SpaceX is catching the rocket nose scan for the first time with a giant net weigh boat

After launching its powerful Falcon Heavy rocket tonight, SpaceX caught part of the nose of the vehicle as it fell back to Earth – the first time the company has ever delivered such a performance. The structure broke away from the rocket in space and parachuted back to the surface, where it subsequently landed on a SpaceX boat equipped with a giant net.


The successful stunt comes after eighteen months of trying and not getting a nose cone after the launch. But now that it has been restored, it is possible that SpaceX will reuse the structure during an upcoming flight instead of building a new one from scratch.

The rocket's nose cone, or tub, is the spherical structure that envelops the load during launch. It protects the satellites on board during the first climb and then breaks apart into halves when they are in space, each falling back to Earth. Normally, the power line cap is no longer lost. However, SpaceX CEO Elon Musk was interested in coming up with a way to restore the tub halves, to reuse them. "Imagine you had $ 6 million in cash in a palette flying through the sky, and it will hit the ocean," Musk said at a press conference last year. "Would you try to fix that? Yes. Yes, you would. & # 39;

The purpose of SpaceX is to gently catch the tub before it falls into the ocean and is damaged by salt water. To do this, SpaceX came up with the wild idea of ​​using a huge net. The company bought a boat with the appropriate name Ms. Tree (originally called Mr. Steven), and the ship equipped with four giant beams that lift a large net to catch the falling tub. Each cockpit half has a guidance system that makes it possible to navigate back to earth, as well as small thrusters and special types of parachutes called parafoils to control the descent of the nose cones. If all goes well, at least one tub will fall halfway into the net, just like a baseball that falls into a catching glove.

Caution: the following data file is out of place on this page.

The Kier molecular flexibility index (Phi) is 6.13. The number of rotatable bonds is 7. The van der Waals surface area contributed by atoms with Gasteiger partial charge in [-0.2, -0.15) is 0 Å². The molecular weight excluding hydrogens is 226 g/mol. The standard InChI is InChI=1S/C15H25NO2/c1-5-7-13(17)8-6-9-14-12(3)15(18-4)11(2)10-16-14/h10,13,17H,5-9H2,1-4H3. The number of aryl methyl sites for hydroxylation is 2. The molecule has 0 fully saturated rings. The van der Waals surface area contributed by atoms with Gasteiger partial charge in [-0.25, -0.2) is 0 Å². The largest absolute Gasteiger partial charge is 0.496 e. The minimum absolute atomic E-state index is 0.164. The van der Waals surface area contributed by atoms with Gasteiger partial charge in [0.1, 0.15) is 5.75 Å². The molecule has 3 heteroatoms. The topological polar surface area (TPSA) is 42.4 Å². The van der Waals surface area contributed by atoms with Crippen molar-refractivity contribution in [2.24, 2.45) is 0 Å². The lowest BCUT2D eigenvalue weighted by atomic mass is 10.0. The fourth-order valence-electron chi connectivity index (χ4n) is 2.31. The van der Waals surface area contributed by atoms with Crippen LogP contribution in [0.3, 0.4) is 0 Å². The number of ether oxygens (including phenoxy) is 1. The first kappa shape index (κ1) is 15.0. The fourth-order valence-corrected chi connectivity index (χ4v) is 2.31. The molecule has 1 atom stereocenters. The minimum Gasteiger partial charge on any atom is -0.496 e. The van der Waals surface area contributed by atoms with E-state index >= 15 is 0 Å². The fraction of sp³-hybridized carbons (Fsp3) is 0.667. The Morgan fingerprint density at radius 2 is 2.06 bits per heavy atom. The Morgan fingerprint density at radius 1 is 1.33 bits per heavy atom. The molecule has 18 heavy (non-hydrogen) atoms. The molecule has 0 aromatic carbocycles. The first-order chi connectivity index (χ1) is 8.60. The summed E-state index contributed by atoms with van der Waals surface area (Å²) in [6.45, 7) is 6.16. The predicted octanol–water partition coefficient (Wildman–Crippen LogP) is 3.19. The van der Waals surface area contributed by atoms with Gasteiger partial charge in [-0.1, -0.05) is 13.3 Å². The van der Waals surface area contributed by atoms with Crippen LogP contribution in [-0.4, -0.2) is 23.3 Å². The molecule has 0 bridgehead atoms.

SpaceX has been trying this technique since the beginning of last year on select flights, as well as conducting numerous drop tests with the boat and a simulated cockpit. SpaceX has even made it just bigger on the Ms. Tree to make it easier for the boat to catch streamline covers. But so far, none of SpaceX's streamline hoods have been able to hold the target, although the company has been able to restore much of the ocean. Finally, all that testing has paid off with today's catch. And SpaceX says it also saw the second half of the tub in the neighborhood in the water.

Now SpaceX brings the tub back to the coast to determine if it can fly again. Because it did not touch the water, the hardware can be refurbished more easily than a tub that has fallen into the ocean. And when it comes to launching rockets, using already made hardware is a great way to save some costs.

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